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Thread: Black Tar Cells

  1. #1
    Join Date
    Apr 2013
    Location
    Andover, KS
    Posts
    51

    Default Black Tar Cells

    This hive died over the past winter of starvation. I see no signs of foul-brood so I am going to use the hives this year. However, I have a few frames of this black tar-like substance which I believe is pollen that has gone bad. My question is, do you think I should leave the mess for the bees to clean up, or should I scrape these nasty frames down to foundation to give them a fresh start? If all goes as planned, I will be using this hive for a swarm removal or trap-out.

    Well, my plan was to post a couple of images here, but I can't seem to make the attachments work no matter which browser I use. I guess I'll hit up a moderator. Either way, hopefully someone can answer my question.

    - John

  2. #2
    Join Date
    Mar 2011
    Location
    gordo, al
    Posts
    62

    Default Re: Black Tar Cells

    Find a fire-ant bed. Let the ants do the work for you.

  3. #3
    Join Date
    Apr 2013
    Location
    Andover, KS
    Posts
    51

    Default Re: Black Tar Cells

    Good call lavert, but we've had a long spell of pretty cold weather. I haven't seen but one ant this year yet. I'm afraid to put them out anywhere for fear that moths will get them. I will see if any ants pop up in the next day or two though.

  4. #4
    Join Date
    Mar 2011
    Location
    gordo, al
    Posts
    62

    Default Re: Black Tar Cells

    Yeah I see your a bit north of me. All we have to do here is look down to find them here.

  5. #5
    Join Date
    Apr 2013
    Location
    Andover, KS
    Posts
    51

    Default Re: Black Tar Cells

    Here's some pics. I finally got the upload to work.

    CIMG0068.JPGCIMG0069.JPG
    Last edited by jwhiteker; 04-20-2013 at 09:23 PM. Reason: pic addition

  6. #6
    Join Date
    Mar 2013
    Location
    Greene, Missouri, USA
    Posts
    557

    Default Re: Black Tar Cells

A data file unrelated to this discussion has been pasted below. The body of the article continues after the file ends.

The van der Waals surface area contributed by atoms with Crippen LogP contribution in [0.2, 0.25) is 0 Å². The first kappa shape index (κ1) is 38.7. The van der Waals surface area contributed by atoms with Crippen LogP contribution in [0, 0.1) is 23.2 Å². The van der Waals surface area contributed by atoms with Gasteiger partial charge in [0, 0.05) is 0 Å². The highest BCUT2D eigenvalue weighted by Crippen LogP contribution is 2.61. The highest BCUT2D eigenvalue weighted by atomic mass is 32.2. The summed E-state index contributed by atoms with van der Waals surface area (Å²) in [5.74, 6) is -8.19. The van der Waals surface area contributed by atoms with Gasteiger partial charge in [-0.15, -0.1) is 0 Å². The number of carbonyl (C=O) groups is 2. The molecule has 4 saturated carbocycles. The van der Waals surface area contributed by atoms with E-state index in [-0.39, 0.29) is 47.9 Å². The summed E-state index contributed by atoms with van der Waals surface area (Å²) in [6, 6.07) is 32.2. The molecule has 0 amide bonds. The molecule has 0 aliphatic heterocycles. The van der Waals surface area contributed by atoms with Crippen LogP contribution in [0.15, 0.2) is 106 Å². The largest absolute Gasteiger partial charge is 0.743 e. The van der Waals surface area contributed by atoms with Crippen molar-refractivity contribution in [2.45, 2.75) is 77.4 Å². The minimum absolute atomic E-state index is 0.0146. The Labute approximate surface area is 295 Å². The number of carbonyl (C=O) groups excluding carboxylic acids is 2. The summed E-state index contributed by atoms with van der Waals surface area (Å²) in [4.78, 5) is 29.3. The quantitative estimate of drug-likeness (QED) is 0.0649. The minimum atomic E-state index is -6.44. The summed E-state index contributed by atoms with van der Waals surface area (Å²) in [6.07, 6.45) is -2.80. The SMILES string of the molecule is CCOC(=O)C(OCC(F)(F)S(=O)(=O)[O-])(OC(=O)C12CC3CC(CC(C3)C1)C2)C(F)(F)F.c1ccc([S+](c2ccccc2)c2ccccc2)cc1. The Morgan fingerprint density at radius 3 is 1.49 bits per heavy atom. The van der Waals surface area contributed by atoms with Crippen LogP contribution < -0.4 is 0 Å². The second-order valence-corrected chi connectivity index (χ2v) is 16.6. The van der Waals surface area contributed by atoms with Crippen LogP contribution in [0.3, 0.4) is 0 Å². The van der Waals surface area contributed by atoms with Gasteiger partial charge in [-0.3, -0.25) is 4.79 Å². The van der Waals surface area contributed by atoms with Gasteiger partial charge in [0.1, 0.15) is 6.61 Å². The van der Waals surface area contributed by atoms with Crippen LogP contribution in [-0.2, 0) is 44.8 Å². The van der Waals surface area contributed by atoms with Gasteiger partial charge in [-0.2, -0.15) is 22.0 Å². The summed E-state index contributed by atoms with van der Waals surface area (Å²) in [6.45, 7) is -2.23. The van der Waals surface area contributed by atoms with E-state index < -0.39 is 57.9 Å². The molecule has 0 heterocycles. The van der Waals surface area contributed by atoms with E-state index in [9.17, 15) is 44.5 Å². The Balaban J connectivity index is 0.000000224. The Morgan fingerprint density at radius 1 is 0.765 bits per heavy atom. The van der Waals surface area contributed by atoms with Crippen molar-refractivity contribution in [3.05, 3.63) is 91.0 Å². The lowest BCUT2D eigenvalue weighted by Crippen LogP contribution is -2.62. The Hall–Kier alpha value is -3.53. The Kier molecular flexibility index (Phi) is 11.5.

Jwhiteker;

    Try sticking a toothpick into one of the dark cells, swirl it around a bit, and when you attempt to draw out the substance of the cell, see if it is stringy or strings out as you try removing the cell contents. I have never personally seen AFB, but the photos look like the stories I have heard. More experienced beeks can probably tell you for certain.
    No one famous.

  7. #7
    Join Date
    Feb 2012
    Location
    Hartford, CT
    Posts
    607

  8. #8
    Join Date
    Dec 2008
    Location
    syracuse n.y.
    Posts
    1,922

    Default Re: Black Tar Cells

    might be encapsulted pollen, take a knife and open one up. now for the people that looked at the previous youtube, if the guy talking was a bee inspector coming to your hives after inspecting the AFB hives, since he put his glasses on after opening up the hive, could he carry the disease between different apiaries??
    mike syracuse ny
    I went to bed mean, and woke up meaner. Marshal Dillon

  9. #9
    Join Date
    Apr 2013
    Location
    Andover, KS
    Posts
    51

    Default Re: Black Tar Cells

    Thanks Bee Whisperer and wildbranch. From everything I have read and from the consistency of the stuff, I am now almost certain that it is encapsulated pollen. I'm not going to take a chance on this hive with my pkg. of bees, but I will give it a shot with a feral hive removal. I will keep everyone posted about how it goes.

  10. #10
    Join Date
    Aug 2002
    Location
    Nehawka, Nebraska USA
    Posts
    46,217

    Default Re: Black Tar Cells

    >might be encapsulted pollen

    That's my guess. It seems like the bees may have a reason they "entomb" the pollen. I would probably scrap the comb and reuse the frame.
    Michael Bush bushfarms.com/bees.htm "Everything works if you let it." ThePracticalBeekeeper.com 40y 200h 37yTF

  11. #11
    Join Date
    Apr 2013
    Location
    Andover, KS
    Posts
    51

    Default Re: Black Tar Cells

    I think I will take that advice and scrap the tar-like combs. I will reuse the clean comb they had previously used for brood and honey stores. Thanks for the advice Michael.

    - John

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